Neuroscientists already knew that touching the skin with a vibrating object causes specialized sensory neurons in the brain to fire, and that firing of these neurons, which are found in a region of the brain known as the primary somatosensory cortex, is directly related to monkeys’ ability to tell how fast something is vibrating, Romo said. But the neurons’ firing patterns are complex, and it’s been tricky to tease out “which component of the neuronal activity was more likely associated with behavioral performance,” he explained. Theoretically, there are many ways in which neurons could relay information about stimulus frequency, Romo said. Frequency information might be encoded in the time between consecutive neuronal firings, the overall rate of firing, or the number of times a neuron fires.

To distinguish among these possibilities, Romo and his colleagues designed an experiment in which they touched the monkeys’ fingertips with a vibrating but painless probe for varying lengths of time. The monkeys were first taught to respond to varying vibration frequencies; in a training session, the scientists touched the monkeys twice in a row, with the probe vibrating at a different frequency each time. The monkeys signaled to the experimenters which stimulus was vibrating faster, and, when they were correct, they were rewarded with a treat.

The standard stimulus that the scientists trained the monkeys to respond to lasted 500 milliseconds (half a second). They found that when they used a stimulus that lasted 750 milliseconds instead, the monkeys consistently thought the probe was vibrating with a higher frequency than it actually was. The same thing happened in reverse; if a stimulus was given for only 250 milliseconds, the monkeys thought it was vibrating at a lower frequency. The effect was stronger for the shortened stimulus than for the lengthened stimulus, Romo noted.

Based on this experiment, it seemed most likely that the monkeys were determining the vibration frequency by the number of times the neurons fired, Romo said, since the firing rate and time between firings wouldn’t change just because the stimulus duration changed. The scientists knew they hadn’t quite cracked the neural code, though, because the magnitude effects weren’t right; the monkeys thought that a stimulus that was 50 percent shorter was vibrating at just a slightly lower frequency than it was–not 50 percent lower.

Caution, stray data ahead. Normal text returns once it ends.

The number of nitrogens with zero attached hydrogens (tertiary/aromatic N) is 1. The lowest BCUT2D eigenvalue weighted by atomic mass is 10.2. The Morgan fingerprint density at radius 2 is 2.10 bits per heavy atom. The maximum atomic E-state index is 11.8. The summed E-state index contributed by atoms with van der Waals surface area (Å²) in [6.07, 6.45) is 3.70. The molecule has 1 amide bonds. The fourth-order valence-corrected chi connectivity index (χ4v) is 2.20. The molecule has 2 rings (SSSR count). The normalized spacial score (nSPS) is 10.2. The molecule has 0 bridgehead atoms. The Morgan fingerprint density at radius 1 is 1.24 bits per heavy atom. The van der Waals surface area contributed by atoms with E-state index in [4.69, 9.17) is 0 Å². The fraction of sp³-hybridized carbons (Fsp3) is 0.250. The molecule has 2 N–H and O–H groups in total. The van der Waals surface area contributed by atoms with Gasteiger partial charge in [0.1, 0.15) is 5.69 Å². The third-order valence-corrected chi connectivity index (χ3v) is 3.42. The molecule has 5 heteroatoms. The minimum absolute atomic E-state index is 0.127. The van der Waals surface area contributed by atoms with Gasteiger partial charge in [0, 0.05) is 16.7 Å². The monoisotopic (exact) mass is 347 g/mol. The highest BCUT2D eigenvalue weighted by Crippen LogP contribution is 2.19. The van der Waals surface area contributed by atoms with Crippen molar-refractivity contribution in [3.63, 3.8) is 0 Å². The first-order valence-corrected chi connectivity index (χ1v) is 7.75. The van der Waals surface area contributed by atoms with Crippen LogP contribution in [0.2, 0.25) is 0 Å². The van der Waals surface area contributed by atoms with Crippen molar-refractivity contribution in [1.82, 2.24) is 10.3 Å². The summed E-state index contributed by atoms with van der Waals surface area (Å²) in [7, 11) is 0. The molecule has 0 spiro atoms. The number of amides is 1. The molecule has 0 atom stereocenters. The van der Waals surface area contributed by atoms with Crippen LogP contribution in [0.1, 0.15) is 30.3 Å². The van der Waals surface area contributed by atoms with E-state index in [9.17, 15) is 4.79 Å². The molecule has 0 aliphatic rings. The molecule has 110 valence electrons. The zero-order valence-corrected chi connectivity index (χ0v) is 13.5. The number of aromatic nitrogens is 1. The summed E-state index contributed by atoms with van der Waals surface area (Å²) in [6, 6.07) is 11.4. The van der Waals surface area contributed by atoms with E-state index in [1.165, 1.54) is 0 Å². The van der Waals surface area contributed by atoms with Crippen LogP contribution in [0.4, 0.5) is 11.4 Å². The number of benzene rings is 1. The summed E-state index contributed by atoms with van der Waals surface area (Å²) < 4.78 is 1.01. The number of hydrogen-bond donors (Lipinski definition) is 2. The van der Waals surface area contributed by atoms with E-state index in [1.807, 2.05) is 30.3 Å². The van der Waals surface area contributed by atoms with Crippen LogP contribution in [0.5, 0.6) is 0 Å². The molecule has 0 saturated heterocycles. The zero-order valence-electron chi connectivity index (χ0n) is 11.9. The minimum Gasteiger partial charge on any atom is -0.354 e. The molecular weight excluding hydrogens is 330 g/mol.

To find the cause of this discrepancy, they recorded electrical activity in single neurons of the primary somatosensory cortex. Since the shortened stimulus had produced a greater effect than the lengthened stimulus, the researchers wondered if the first part of the response might be more significant in determining vibration frequency. They explored two possible mechanisms of action: the neural firing response could adapt to the stimulus over time, making the neurons more sensitive at the beginning than at the end, or a perceptual process after neuronal firing could give more subjective weight to the beginning of the response.

Looking at the electrical responses from single neurons, Romo and his colleagues determined that, if all the neuronal firings were treated equally, these responses could not explain the monkeys’ perception of the signal. If the researchers assumed that the monkeys paid more attention to the beginning of the response, however, the neural activity perfectly explained the monkeys’ errors when judging different durations of stimuli.